Screen capture applications specialist TechSmith has been evangelising the benefits of YouTube for businesses, and how corporate video producers can make the most of the platform giant’s services.
In a blog, TechSmith’s Matt Pierce explains that some three in every four US-based adults uses YouTube, which means the platform can reach millions of users.
“For businesses in particular, YouTube is becoming more and more of a must-have rather than a nice-to-have,” he writes.
“There may be no reason to upload your internal training videos to YouTube, but that doesn’t mean the video-hosting giant isn’t useful to you.”
Pierce goes on to quote principles and tips from established YouTubers to help business users decide what content to produce and publish on YouTube for optimum results and exposure.
“There are some great lessons to be learned from these seasoned video experts — whether that’s getting more comfortable on camera, streamlining your video creation process, or hoping to improve your training/customer education/instructional design videos,” he says. “Your video doesn’t have to be perfect.”
Watch the full Visual Lounge video blog episode with TechSmith’s Matt Pierce here.
Creating video can be time-consuming and expensive, notes Pierce, but it’s a mistake to get caught up in making one piece of content as perfect as possible — especially when you could have produced two or three useful videos in the same amount of time.
Pierce quotes Nick Nimmin, YouTube Certified Creator, as saying not to fall into this trap of overdoing just one video.
“You can avoid this by creating a video checklist or asking yourself a series of questions. For example, is the key information getting across? Is this video going to help my audience?” Nimmin is reported as saying about video creation.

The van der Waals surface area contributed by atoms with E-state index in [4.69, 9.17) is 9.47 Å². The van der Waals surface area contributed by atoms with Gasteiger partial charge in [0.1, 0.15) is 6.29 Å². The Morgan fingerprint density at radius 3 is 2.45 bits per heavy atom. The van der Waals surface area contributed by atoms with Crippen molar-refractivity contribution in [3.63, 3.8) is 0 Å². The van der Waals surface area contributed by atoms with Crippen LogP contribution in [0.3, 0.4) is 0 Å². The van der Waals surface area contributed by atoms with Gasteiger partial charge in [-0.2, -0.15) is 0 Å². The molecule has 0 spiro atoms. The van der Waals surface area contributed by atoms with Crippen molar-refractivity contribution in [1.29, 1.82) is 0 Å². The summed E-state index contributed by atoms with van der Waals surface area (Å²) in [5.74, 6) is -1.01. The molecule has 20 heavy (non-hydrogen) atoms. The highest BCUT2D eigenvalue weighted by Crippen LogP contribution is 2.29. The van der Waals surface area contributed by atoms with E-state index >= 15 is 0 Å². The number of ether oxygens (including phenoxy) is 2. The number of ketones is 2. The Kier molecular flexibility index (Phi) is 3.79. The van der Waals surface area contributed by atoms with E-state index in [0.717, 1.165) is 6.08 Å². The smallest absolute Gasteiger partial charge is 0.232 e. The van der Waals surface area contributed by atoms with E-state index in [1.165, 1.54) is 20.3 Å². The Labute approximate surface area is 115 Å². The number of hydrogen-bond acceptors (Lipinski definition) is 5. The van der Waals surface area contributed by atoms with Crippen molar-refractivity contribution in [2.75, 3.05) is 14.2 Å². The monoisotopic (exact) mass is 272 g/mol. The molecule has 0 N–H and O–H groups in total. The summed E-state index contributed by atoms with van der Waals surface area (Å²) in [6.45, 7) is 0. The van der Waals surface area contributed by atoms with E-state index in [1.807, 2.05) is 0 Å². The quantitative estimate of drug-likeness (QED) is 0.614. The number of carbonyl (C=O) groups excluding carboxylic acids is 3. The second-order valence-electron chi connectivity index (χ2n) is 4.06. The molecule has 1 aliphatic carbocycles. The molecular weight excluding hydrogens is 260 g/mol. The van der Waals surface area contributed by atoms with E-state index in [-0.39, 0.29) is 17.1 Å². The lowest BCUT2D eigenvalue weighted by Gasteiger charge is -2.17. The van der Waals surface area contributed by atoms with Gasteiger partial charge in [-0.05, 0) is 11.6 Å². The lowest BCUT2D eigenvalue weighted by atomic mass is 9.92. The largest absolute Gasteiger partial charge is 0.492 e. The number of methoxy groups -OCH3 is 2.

“Are audio and video clear and understandable? Then consider if there’s any part of the video creation process you can skip or change to make it faster.”
For inspiration, try this list of Spiel Creative’s top corporate videos from 2021.
Be tough at the editing stage, but don’t bypass the planning, scripting, or storyboarding stages either, in part because they can help you save time later, Pierce says.
“Amy Landino, co-founder of Aftermarq and host of AmyTV, advises really focusing on developing an efficient video creation process and overcoming the fear of perfection to help you find that consistency,” says Pierce.
“If you’re in a situation where your audience is waiting on your content, they’ll likely prefer your video to be good enough and on time, rather than perfectly polished.”
However, ensure you know and fulfil your specific audiences’ expectations and needs. While they don’t likely expect a corporate video to be Hollywood quality, they do require something specific, Pierce notes.
“Consider where you’re spending your time and if it’s creating value for your audience or not,” he says. “Talking to your audience is one of the best ways to find out what they really want from you. But the other thing you can try is experimenting.”
One strategy is to target your videos at one type of person and keep that persona in mind at every step while planning and creating the video, says Pierce.
TechSmith is the maker of screen capture and recording software including Snagit, Camtasia, Screencast, Audiate and Knowmia.